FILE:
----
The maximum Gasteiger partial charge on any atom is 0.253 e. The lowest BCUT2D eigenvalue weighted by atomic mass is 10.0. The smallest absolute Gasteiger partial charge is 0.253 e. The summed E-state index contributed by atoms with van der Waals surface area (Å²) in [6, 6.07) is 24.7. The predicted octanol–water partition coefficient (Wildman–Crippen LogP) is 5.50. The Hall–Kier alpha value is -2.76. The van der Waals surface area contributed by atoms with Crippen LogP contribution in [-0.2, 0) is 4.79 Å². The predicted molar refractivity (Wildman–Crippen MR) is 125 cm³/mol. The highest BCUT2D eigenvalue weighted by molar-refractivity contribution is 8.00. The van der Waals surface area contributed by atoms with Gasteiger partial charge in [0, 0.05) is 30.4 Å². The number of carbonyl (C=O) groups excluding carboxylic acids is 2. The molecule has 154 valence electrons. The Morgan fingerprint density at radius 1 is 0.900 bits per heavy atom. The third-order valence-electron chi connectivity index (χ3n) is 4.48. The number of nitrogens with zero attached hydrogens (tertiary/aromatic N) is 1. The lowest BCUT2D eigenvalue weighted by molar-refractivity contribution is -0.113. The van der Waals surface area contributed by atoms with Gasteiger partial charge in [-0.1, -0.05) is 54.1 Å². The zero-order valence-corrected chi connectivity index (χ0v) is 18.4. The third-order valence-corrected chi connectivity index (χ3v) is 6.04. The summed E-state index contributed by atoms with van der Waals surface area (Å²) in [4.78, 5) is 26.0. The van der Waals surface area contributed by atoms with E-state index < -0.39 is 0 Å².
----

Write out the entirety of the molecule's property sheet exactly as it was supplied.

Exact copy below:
The maximum Gasteiger partial charge on any atom is 0.253 e. The lowest BCUT2D eigenvalue weighted by atomic mass is 10.0. The smallest absolute Gasteiger partial charge is 0.253 e. The summed E-state index contributed by atoms with van der Waals surface area (Å²) in [6, 6.07) is 24.7. The predicted octanol–water partition coefficient (Wildman–Crippen LogP) is 5.50. The Hall–Kier alpha value is -2.76. The van der Waals surface area contributed by atoms with Crippen LogP contribution in [-0.2, 0) is 4.79 Å². The predicted molar refractivity (Wildman–Crippen MR) is 125 cm³/mol. The highest BCUT2D eigenvalue weighted by molar-refractivity contribution is 8.00. The van der Waals surface area contributed by atoms with Gasteiger partial charge in [0, 0.05) is 30.4 Å². The number of carbonyl (C=O) groups excluding carboxylic acids is 2. The molecule has 154 valence electrons. The Morgan fingerprint density at radius 1 is 0.900 bits per heavy atom. The third-order valence-electron chi connectivity index (χ3n) is 4.48. The number of nitrogens with zero attached hydrogens (tertiary/aromatic N) is 1. The lowest BCUT2D eigenvalue weighted by molar-refractivity contribution is -0.113. The van der Waals surface area contributed by atoms with Gasteiger partial charge in [-0.1, -0.05) is 54.1 Å². The zero-order valence-corrected chi connectivity index (χ0v) is 18.4. The third-order valence-corrected chi connectivity index (χ3v) is 6.04. The summed E-state index contributed by atoms with van der Waals surface area (Å²) in [4.78, 5) is 26.0. The van der Waals surface area contributed by atoms with E-state index < -0.39 is 0 Å².